Thursday, April 15, 2021

A few takeaways from Tuesday's borough council meeting

From the April 13, 2021 Columbia Borough Council meeting:


Citizen comments


Borough resident Dennis Wolpert asked who will pay the school taxes on the McGinness property if it is sold before tax notices are sent in the fall. Borough solicitor Evan Gabel said the borough is tax-exempt, but school taxes will be prorated. The borough will have to pay school taxes annually from there on out, if the property is purchased. Wolpert noted that a potential sale of the property has been in the works for quite some time but that neighbors never got input from the borough. Borough manager Mark Stivers said the borough sought input at public meetings. Stivers also said the borough hasn't made a final decision to purchase the property.

In answer to a question from resident Mary Wickenheiser, Stivers said zoning permits do not need to be displayed but building permits do.

Resident Frank Doutrich noted that the borough forgot to add the McGinness property into the KOZ program [a few years ago] and time ran out. “I just would have thought the municipality, to get that developed, would have been more involved in helping somehow,” Doutrich said. “They can and they do when they want to.” [KOZ stand for "Keystone Opportunity Zone." According to the PA DCED website: "Keystone Opportunity Zones eliminate specific state and local taxes within specific underdeveloped and underutilized areas.]


New pizza shop/night club?


Mayor Leo Lutz talked about the possibility of a new pizza shop/night club opening on Locust Street. “We don’t know exactly what’s going to 'go on' there.” He said if something goes on that violates borough codes or regulations, the borough will issue a cease-and-desist. “We are going to keep a very close eye on it,” Lutz said. He stated that the borough doesn't want a business or venue in that location similar to a previous establishment where several fights occurred and there were reports of gunfire.

Traffic studies underway
Chief Brommer said a traffic study is underway as a preliminary step to have a stop sign erected at 13th and Franklin, after several complaints were received about the intersection. He also said the intersection at 5th & Maple is of concern, and the department is working with the borough engineer to come up with recommendations. He said more than 30 accidents have occurred there over a 5-year period.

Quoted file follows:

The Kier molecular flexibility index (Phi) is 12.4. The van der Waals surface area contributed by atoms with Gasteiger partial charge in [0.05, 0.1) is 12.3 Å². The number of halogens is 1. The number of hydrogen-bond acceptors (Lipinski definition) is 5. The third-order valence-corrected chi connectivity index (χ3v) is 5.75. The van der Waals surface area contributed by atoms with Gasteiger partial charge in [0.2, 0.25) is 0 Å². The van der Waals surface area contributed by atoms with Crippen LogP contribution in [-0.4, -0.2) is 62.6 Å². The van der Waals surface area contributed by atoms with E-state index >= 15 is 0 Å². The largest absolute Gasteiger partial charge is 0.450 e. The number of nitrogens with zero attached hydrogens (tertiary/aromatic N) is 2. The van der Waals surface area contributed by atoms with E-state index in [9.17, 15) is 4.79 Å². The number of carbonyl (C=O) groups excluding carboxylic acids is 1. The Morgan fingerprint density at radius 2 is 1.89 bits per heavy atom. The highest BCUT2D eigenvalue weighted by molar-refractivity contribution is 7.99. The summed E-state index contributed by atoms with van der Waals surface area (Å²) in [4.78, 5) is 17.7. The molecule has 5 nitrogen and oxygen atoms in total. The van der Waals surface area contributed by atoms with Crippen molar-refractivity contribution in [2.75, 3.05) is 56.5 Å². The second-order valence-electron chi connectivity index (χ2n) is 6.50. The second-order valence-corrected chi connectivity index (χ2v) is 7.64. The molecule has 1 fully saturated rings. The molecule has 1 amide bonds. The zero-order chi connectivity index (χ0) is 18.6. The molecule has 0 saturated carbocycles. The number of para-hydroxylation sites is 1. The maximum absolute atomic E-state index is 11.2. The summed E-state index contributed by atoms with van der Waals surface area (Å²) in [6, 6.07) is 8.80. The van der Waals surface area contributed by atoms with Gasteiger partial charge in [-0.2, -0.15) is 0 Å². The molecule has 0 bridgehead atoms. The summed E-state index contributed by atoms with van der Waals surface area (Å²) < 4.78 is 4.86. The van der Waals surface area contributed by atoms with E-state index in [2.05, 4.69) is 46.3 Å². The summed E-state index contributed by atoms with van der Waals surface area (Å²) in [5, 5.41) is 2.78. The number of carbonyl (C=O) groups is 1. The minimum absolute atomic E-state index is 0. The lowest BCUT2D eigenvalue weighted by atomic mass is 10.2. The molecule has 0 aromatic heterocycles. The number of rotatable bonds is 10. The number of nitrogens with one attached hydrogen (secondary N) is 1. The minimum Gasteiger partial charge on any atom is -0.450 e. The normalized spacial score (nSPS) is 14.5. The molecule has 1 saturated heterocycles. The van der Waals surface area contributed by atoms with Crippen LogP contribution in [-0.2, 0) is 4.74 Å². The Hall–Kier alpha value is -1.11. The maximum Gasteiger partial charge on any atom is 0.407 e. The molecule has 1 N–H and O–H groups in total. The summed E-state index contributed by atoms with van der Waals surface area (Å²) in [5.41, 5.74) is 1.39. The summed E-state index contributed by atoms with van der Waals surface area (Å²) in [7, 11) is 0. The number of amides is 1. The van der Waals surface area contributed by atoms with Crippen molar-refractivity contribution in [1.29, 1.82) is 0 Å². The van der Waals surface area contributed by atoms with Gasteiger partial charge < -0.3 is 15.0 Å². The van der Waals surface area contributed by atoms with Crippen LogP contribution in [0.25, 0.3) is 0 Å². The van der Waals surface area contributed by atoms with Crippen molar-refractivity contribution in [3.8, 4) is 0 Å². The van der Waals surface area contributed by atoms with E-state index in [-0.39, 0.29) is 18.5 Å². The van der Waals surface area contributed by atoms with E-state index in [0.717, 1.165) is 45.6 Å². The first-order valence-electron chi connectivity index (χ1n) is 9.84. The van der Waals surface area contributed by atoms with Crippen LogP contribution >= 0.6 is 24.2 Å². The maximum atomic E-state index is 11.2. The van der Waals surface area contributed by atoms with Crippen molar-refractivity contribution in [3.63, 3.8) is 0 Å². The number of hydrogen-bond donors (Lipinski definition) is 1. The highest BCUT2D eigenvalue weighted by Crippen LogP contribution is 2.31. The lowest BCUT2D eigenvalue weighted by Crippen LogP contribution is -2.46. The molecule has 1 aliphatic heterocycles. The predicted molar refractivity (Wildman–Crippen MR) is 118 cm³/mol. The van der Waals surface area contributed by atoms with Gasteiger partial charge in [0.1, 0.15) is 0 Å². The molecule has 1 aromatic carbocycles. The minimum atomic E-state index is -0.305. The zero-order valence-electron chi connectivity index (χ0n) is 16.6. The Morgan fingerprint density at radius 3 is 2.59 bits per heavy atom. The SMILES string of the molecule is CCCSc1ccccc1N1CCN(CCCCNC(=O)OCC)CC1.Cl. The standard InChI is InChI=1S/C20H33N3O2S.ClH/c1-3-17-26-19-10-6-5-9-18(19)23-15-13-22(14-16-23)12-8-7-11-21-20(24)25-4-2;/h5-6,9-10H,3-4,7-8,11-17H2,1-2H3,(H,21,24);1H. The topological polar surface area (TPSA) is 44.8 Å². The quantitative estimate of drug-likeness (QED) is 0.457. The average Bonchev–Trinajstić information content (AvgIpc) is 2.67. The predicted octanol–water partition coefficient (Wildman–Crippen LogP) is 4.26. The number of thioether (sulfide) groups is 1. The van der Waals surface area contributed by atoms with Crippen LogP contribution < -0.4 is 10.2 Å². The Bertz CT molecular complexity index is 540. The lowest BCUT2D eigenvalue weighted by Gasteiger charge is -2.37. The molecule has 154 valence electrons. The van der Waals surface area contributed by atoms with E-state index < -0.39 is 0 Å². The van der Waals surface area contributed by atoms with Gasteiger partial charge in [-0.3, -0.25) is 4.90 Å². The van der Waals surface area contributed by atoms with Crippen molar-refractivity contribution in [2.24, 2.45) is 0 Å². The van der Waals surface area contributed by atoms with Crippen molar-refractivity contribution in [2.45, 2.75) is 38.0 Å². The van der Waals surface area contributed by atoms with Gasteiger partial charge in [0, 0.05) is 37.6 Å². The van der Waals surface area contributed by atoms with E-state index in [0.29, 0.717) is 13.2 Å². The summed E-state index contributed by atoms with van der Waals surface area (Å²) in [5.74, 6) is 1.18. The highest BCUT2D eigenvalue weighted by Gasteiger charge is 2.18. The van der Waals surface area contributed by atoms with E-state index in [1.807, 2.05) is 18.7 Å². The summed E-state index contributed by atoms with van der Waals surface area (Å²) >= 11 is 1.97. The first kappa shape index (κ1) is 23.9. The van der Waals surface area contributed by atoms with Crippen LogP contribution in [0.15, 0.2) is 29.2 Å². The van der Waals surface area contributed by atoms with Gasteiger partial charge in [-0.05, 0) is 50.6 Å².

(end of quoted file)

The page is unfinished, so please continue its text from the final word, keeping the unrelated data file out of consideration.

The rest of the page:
A county health department?
Council discussed passing a resolution to support creating a Lancaster County Health Department. Lutz urged against it, saying, “I think this is a knee-jerk reaction to COVID-19 pandemic.” Council voted 6-1 against the resolution, with Sharon Lintner being the only “yes” vote.

New management position created
After an extended discussion, council voted 5-2 to create a new position titled ”Facilities Manager” and appoint current custodian Wilson Affeld to it. The position includes a $20,000 a year pay increase. Stivers said he created the position but admitted he had not yet formulated a job description for it. Affeld’s vacated custodial position will remain open in case there's ever a need to hire another employee, a move that was requested by the union. Stivers said the job was not advertised because the borough is not legally required to do so and he didn't see a need for it.


New police officer hired


Council unanimously approved authorization to hire police officer Bryce Mowbray, contingent on testing and background checks, to replace Officer Ed Mann, who retired in March.

921 Spruce Street
Council voted unanimously to allow the Lancaster County Land Bank Authority to acquire 921 Spruce Street.





Do you want to be the mayor of Columbia? If so, contact the Columbia Democratic Committee before May 18 to start a write-in campaign


Hi everyone! The Columbia Democratic Party is looking for registered Democrats who would be interested in running a write in campaign for mayor in the May 18th primary! We believe that it is important for Columbia voters to have more than 1 option when choosing their leaders. If you or someone you know is interested, please message or email us! And please share this post to spread the word!!!

Wednesday, April 14, 2021